IG scrutinizes cyber security

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DOE > Report details concerns about lab’s vulnerability

By John Severance

The Department of Energy Inspector General has been monitoring the Los Alamos National Laboratory’s cyber security safeguards and those costs.

And it still has a fair amount of concerns.

The report said, “We were unable to obtain an accurate amount due to the laboratory’s limited ability to track its IT spending.  The audit found that while additional action is needed, LANL had taken steps to address concerns regarding its cyber security program raised in prior evaluations. 

“However, our audit identified continuing concerns related to LANL’s implementation of risk management, system security testing and vulnerability management practices.”

The report said the issues identified occurred, in part, because of a lack of effective monitoring and oversight of LANL’s cyber security program by the Los Alamos Site Office, including approval of practices that were less rigorous than those required by Federal directives.  In response, NNSA management concurred with the findings and recommendations and agreed to take necessary corrective actions. 

LANL, meanwhile, released the following statement concerning the cyber security audit.

“All indications — including audits — confirm that the most important and sensitive information at Los Alamos National Laboratory continues to be protected. Cybersecurity is a national concern.

“The laboratory is under continual and relentless attack, hundreds of attacks per second, every minute.  We are equally relentless in our efforts to counter those attacks. The laboratory is fully aware of the issues contained in this most recent DOE IG audit report and work is already underway to resolve those issues.”

The report, meanwhile, detailed the following problems.
• LANL had not always developed and implemented an effective risk management process consistent with Federal requirements. For instance, system-level risk assessments did not always provide details regarding vulnerabilities and threats. Even though specifically required, risk assessments did not consider or evaluate how combinations of vulnerabilities and threats could increase the overall risk to an information system.
• LANL had not always ensured that it had developed, tested and implemented adequate controls over its information systems. For example, LANL had only tested a small fraction of the required security controls during the most recent authorization period for two of the seven national security systems and the one unclassified system that were reviewed. Further, LANL’s testing was not always adequate to ensure that controls and/or control enhancements were functioning as designed.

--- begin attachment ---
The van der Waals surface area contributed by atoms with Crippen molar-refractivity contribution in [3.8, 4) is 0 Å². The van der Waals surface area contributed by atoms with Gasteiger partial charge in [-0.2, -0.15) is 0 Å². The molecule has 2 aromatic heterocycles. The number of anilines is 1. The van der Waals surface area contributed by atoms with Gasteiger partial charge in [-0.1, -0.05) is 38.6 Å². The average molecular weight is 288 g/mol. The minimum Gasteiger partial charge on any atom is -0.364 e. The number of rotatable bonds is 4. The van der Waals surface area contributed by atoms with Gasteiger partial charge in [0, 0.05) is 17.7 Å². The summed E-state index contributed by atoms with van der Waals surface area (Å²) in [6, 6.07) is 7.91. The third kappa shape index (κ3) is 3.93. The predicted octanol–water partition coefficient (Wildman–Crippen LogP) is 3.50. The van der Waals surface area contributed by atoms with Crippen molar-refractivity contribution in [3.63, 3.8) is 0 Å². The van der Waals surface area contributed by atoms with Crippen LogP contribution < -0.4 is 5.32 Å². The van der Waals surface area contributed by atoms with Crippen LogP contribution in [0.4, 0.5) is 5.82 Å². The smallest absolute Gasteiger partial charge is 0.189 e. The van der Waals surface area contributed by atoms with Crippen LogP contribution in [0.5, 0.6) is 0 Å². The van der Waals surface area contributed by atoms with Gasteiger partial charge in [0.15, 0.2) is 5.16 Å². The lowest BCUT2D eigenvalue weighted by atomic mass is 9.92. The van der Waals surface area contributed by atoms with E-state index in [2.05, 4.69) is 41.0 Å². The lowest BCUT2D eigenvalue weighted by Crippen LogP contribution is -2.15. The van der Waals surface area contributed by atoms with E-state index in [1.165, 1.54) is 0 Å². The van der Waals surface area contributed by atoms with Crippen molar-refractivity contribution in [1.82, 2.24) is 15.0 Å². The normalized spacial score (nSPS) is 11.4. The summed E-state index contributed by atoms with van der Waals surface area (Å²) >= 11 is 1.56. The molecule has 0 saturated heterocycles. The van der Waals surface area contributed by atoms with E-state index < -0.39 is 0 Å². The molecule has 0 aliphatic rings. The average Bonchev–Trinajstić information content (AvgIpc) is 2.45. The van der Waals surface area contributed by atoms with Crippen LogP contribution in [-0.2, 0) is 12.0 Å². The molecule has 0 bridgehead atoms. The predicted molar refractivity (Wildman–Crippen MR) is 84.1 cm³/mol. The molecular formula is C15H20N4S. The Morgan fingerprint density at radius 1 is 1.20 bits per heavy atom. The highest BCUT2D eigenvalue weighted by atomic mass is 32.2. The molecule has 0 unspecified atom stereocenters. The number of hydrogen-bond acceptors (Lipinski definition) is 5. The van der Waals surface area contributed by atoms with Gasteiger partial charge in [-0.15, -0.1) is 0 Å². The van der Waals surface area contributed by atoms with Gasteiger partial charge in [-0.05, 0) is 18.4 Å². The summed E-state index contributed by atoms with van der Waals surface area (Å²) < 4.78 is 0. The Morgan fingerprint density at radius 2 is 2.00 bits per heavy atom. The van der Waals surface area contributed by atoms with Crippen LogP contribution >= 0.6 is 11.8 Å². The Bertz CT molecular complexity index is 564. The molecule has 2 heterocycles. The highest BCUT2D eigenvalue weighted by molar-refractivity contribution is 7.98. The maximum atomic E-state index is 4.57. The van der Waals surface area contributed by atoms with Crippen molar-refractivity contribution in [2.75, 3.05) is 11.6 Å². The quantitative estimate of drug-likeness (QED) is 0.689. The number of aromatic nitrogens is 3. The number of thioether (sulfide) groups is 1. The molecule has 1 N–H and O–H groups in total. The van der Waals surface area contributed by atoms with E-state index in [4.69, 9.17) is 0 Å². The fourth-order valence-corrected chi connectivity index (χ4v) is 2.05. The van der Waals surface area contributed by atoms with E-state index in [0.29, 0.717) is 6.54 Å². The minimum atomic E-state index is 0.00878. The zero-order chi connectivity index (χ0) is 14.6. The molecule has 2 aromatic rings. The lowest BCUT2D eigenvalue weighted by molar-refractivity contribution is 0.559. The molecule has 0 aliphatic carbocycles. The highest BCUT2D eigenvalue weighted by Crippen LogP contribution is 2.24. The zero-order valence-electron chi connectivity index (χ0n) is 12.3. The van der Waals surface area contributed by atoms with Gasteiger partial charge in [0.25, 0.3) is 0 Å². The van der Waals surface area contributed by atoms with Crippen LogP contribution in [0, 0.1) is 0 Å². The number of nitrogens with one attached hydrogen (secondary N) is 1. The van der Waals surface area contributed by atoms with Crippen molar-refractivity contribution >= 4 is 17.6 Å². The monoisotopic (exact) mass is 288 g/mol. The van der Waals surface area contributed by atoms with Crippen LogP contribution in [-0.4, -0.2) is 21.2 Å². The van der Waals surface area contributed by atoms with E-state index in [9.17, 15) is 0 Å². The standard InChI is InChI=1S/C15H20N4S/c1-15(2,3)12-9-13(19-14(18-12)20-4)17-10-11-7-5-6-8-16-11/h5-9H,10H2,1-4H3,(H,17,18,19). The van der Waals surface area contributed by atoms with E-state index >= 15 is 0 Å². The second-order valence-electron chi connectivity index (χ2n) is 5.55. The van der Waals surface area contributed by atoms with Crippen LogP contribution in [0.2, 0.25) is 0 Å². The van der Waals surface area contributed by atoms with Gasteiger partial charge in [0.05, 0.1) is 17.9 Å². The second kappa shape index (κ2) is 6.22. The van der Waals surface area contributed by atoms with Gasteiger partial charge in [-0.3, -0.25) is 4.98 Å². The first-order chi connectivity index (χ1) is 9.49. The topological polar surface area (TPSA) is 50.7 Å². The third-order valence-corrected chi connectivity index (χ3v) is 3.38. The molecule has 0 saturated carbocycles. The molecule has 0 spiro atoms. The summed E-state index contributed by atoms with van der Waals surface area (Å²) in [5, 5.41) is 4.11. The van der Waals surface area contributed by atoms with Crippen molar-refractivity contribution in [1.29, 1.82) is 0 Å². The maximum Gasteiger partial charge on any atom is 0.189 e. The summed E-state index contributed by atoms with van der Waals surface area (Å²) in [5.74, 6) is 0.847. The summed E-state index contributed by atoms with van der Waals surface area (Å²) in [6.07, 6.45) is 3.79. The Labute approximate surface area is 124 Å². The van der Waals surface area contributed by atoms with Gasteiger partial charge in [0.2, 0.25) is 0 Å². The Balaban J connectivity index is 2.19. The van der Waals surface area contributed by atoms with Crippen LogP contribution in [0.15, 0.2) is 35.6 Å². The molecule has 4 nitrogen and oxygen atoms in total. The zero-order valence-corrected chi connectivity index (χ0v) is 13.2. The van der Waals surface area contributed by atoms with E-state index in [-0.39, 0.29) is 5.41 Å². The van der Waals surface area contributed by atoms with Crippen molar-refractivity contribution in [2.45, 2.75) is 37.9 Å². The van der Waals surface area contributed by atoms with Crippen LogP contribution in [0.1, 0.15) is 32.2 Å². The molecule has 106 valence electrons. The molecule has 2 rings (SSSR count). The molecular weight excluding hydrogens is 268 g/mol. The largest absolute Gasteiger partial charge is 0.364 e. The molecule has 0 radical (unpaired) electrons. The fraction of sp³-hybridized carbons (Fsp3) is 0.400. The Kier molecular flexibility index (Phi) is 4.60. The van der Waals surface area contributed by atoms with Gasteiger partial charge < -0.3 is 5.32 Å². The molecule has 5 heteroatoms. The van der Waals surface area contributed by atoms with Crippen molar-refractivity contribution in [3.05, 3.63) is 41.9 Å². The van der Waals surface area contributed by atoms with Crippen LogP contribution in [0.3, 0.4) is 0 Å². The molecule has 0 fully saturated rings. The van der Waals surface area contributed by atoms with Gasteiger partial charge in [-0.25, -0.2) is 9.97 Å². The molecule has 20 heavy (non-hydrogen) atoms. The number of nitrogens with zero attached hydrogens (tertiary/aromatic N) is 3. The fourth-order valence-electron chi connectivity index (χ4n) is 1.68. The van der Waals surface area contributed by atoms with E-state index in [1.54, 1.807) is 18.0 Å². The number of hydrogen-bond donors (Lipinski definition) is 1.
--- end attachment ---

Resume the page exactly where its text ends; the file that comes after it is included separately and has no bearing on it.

• Critical and high-risk vulnerabilities had also not always been properly addressed. Notably, issues were identified during scans of both national security and unclassified systems. For example, there were five critical and 15 high-risk weaknesses on the four national security systems scanned, some of which dated back to 2008. Similarly, vulnerabilities related to patch management, access controls and system integrity of web applications were identified on certain unclassified systems tested.

The report stated, “While additional action is needed, we found that LANL had made significant improvements to its cyber security program in recent years. Specifically, LANL improved the protection of national security systems and data through the elimination or disablement of data ports on machines containing classified information and ensured that incompatible security personnel functions were segregated and related compensating controls were in place and operational.

• LANL also segregated vulnerable computers and equipment no longer supported by vendors from the rest of the unclassified computing environment.

Without further improvements to its cyber security program, however, LANL’s systems remain at a higher than necessary risk of compromise.

“Specifically, LANL’s transition to a Risk Management Framework, which is heavily reliant on continuous monitoring, could be hindered by the issues identified in the report, including a lack of understanding by responsible individuals as to the totality of risks associated with the systems,” the report stated.

The report detailed the following recommendations to LANL.

• Correct, through implementation of appropriate controls, the technical vulnerabilities identified in this report;
• Ensure that all Federal cyber security requirements are met, particularly in the areas of system security control testing and risk assessments; and,
• Direct LANL to modify internal procedures to include scanning processes designed to identify all internal vulnerabilities on the national security and unclassified computing environments.

NNSA responded to the concerns by saying management concurred with each of the report’s recommendations and “indicated that corrective actions would be taken to address the issues identified. Management stated that LANL had taken aggressive measures to develop comprehensive cyber security procedures within the last five years.

“In addition, management commented that it remains committed to maturing its cyber security processes and expanding the use of risk-based methodologies to drive more effective and efficient outcomes.”